CHICAGO (Reuters) - The flow of grains and other commodities through the U.S. Pacific Northwest has stalled because of a broken river lock at the Bonneville Dam on the Columbia River, along the Oregon-Washington border.
The stoppage adds another worry for U.S. farmers at a time when wheat prices have tumbled to multi-year lows, reflecting fierce competition for export business amid burdensome U.S. and world grain supplies.
Typically, grain export terminals along the Columbia River load and ship about half of all U.S. wheat exports, mostly bound for Asian markets such as Japan, South Korea, Taiwan and the Philippines, according to U.S. Department of Agriculture export inspections data.
The Bonneville navigation lock was closed and emptied over the weekend after crews with the U.S. Army Corps of Engineers, which operates the facility, noted the lock appeared to be leaking water below its gates. Inspectors found a crack in a concrete sill at the base of the gates that prevented the lock from closing properly, a Corps spokesman said.
The breakdown halted Columbia River traffic at Bonneville, including barges bearing grain from eastern Oregon, Washington and Idaho to Pacific Northwest export terminals.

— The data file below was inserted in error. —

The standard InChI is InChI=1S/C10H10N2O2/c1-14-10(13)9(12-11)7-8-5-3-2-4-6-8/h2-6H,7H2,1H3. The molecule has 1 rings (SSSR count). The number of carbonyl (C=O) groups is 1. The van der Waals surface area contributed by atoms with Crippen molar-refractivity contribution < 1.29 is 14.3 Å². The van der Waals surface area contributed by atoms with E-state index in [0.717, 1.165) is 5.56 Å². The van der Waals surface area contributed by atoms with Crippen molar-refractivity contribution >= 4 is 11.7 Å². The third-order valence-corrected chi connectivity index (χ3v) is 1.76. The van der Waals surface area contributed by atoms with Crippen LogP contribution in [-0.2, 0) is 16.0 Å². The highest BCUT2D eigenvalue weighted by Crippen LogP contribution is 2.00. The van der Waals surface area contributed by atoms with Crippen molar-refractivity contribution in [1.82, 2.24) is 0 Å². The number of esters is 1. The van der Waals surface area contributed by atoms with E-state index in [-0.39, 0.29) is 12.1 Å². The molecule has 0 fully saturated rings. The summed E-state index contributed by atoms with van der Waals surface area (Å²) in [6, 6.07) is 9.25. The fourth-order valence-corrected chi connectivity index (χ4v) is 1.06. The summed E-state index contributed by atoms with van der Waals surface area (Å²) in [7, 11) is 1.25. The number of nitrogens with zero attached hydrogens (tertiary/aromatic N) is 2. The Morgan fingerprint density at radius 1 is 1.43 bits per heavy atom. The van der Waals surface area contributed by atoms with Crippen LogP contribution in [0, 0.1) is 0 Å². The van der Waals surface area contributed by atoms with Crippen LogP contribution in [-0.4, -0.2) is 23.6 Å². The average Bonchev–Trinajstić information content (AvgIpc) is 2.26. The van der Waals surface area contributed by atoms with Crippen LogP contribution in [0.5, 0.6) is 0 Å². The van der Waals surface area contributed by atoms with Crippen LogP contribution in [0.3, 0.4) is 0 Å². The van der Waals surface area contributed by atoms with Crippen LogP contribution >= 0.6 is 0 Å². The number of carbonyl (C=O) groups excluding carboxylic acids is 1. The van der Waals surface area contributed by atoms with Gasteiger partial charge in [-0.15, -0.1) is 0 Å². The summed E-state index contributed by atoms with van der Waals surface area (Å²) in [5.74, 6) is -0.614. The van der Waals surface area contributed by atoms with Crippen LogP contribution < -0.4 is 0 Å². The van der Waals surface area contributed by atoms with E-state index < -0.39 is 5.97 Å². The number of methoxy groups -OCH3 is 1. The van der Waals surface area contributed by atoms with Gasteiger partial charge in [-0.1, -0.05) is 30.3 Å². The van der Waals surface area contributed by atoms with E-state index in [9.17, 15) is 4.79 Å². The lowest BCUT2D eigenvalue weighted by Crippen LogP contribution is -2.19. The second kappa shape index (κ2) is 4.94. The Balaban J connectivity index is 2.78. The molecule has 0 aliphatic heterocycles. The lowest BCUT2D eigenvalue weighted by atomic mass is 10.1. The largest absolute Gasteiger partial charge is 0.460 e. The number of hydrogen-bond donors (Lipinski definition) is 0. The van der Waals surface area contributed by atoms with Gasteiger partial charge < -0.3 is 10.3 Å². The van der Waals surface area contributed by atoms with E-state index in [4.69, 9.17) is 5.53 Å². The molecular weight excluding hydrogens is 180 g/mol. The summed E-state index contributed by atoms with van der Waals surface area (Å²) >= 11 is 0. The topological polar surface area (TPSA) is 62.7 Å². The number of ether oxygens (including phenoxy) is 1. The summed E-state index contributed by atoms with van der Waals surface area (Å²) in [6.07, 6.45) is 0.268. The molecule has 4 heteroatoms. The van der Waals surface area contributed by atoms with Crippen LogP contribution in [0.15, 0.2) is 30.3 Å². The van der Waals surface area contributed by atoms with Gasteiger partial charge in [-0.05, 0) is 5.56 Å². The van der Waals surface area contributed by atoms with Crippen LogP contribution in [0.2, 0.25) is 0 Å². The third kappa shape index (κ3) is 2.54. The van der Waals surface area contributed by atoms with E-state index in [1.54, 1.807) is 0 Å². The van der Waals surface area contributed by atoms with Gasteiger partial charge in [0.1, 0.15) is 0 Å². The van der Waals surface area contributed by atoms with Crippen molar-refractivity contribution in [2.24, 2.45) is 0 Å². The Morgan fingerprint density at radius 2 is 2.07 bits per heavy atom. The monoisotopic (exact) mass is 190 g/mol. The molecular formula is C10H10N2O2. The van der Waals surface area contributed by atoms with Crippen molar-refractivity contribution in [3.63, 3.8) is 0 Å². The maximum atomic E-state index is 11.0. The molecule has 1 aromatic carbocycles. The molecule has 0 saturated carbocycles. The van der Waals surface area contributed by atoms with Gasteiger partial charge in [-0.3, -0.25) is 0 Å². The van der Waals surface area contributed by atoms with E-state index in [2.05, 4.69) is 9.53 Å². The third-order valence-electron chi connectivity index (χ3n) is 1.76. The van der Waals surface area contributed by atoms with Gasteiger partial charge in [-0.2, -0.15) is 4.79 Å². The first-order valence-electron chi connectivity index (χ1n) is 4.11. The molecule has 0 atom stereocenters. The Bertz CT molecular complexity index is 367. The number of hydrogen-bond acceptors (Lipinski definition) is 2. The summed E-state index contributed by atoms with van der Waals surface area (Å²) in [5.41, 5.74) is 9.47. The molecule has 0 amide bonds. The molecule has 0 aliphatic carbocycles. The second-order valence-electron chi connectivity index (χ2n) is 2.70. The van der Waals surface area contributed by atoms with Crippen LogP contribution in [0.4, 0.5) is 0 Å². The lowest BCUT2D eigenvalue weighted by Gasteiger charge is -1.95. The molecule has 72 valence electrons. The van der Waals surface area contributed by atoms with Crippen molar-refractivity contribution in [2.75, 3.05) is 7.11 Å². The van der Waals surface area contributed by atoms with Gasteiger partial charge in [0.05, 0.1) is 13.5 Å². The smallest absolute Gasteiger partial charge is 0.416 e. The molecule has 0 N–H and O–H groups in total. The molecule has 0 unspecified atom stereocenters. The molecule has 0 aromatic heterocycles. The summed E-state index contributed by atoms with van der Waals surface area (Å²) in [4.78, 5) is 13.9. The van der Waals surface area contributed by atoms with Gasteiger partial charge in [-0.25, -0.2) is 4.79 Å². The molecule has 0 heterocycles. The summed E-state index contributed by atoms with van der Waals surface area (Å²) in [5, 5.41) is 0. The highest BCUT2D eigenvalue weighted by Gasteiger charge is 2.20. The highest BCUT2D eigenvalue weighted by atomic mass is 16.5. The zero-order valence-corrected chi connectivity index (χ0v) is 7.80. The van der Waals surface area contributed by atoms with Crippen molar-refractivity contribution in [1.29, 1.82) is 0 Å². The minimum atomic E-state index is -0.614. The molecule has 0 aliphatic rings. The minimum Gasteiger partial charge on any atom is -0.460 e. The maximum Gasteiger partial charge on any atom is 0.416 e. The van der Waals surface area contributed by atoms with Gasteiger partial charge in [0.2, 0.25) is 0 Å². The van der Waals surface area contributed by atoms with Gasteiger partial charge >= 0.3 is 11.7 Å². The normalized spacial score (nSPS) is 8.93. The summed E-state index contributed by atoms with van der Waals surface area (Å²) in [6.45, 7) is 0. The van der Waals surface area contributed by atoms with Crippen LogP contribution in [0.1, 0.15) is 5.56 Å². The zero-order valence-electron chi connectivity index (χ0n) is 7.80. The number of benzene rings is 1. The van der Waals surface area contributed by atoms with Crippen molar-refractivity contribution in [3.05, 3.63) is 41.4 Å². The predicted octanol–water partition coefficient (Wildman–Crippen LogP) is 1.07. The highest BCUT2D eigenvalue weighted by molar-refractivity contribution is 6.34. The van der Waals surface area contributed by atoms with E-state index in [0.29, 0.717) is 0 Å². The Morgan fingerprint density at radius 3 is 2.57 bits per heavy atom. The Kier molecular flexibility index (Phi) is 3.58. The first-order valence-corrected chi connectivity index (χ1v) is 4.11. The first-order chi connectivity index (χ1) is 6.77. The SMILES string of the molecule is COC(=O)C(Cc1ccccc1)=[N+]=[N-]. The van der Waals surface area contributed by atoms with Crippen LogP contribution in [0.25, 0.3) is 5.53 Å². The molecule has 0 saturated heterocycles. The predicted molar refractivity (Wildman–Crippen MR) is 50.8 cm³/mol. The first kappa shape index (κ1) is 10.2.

More than 100,000 tons of product and at least one cruise ship have been stranded above the Bonneville lock, Kristin Meira, executive director of the Pacific Northwest Waterways Association said in an email. Other commodities shipped on the river include minerals and wood products.
The Army Corps said it was not yet clear how long it would take to fix the lock.
“We are pretty optimistic that sometime next week we will be up and operating, so I think it will hold collateral damage to a minimum,” said Damon Filan, manager of Tri-Cities Grain, a grain elevator on the Snake River, which flows into the Columbia.
“If it turns out to be something bigger and longer term, then we will all try to figure out a way to start trying to move grain by rail,” Filan said.
Demolition of the cracked sill was expected to be completed late on Tuesday, said Chris Gaylord, a spokesman for the Corps’ Portland District. The Corps expected to establish a rough timeline for repairs once the demolition site is cleaned up, possibly on Wednesday, he said.
The U.S. trade war with China has slowed export demand for U.S. soybeans and corn, leaving more rail capacity available for wheat, Filan said.
“There are lots of rail cars sitting ... due to all the trade wars and the lack of demand,” Filan said.
Additional reporting by Karl Plume; Editing by Tom Brown
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